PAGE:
For the user experience , DCF shelters are great . They have some significant advantages vs a woven but they have some disadvantages as well . They aren’t for the thrifty or value seeker but neither are a lot of things ( high end optics , rifles , bows etc ).


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AK Troutbum

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A bit off topic, as far as the OP’s question, but in regards to silnylon vs. DCF, given the option, I’ll take DCF any day of the week. I agree with the stated pros and cons of the two materials, but I feel like more emphasis should be placed on the fact (very much a pro IMO), that there is little to no stretch with DCF, and also the fact that condensation is much less of an issue with DCF. Regarding the longevity of DCF, I cannot attest to that, but in the 6 years that I’ve been using DCF shelters, exclusively for all my mountain hunts, I have not had a single failure. I am always very conscious of where I pitch my shelter, so I haven’t put them through the paces or abuse that maybe a lot of people do, but I have rode out some pretty severe storms in them, and I feel like they performed much better than the silnylon shelter’s I’ve had in the past, in similar circumstances. DCF does take up a little more space when packed down, but if that is a problem, you can always strap it to the outside of your pack, so as not to take up any space inside. Every material has its limitations and DCF is obviously no exception, but for me the pros far outweigh the cons.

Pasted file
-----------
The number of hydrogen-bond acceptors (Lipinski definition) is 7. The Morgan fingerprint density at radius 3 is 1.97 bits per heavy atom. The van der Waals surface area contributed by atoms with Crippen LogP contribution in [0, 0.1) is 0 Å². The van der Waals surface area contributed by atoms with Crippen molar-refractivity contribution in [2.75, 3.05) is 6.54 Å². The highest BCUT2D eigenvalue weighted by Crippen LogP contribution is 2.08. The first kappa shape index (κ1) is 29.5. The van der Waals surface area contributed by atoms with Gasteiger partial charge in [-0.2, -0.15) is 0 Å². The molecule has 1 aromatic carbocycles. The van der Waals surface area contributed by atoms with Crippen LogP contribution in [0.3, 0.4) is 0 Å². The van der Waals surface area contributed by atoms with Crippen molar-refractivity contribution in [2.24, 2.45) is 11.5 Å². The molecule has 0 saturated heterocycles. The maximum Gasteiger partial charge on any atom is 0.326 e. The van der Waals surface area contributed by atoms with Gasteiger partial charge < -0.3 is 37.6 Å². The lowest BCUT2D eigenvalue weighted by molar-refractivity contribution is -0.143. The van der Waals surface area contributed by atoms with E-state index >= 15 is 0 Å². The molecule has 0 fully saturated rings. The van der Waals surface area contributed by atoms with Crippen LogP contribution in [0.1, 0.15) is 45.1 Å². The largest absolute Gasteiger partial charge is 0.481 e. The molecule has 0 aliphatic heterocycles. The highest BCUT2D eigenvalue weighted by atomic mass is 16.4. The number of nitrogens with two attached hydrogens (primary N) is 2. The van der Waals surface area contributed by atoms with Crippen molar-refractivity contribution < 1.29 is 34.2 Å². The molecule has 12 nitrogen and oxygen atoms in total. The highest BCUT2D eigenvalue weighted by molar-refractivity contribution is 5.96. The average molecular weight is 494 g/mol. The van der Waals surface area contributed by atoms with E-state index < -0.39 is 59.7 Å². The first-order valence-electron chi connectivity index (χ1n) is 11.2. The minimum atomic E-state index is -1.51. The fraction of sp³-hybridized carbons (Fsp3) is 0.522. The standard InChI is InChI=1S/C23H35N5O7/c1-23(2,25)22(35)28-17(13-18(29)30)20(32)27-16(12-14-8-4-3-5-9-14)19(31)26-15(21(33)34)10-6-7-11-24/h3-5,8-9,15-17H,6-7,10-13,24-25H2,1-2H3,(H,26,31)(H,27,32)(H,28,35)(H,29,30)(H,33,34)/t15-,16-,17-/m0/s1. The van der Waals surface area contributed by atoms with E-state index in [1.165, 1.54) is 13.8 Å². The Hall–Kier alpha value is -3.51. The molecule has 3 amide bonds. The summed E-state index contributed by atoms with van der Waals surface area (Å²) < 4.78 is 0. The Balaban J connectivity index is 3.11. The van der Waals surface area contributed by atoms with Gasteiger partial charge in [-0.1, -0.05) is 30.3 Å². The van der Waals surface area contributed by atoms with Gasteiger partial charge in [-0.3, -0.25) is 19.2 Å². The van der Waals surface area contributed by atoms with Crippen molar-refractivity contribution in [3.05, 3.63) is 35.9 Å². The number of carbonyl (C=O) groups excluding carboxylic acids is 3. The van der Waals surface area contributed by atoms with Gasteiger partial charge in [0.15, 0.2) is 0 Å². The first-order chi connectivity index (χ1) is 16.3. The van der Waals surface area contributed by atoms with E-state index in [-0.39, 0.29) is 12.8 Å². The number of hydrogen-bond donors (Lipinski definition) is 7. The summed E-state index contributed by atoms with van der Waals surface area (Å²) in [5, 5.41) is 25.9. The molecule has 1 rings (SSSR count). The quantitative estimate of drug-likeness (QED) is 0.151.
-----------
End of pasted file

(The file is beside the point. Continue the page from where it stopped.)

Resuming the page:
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Mike Islander

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"5X the waterproof rating and 5X tear strength of 30D ripstop. It will hold up to whatever you throw at it. But maybe you know something that I don't. Dyneema is the strongest fiber in the world."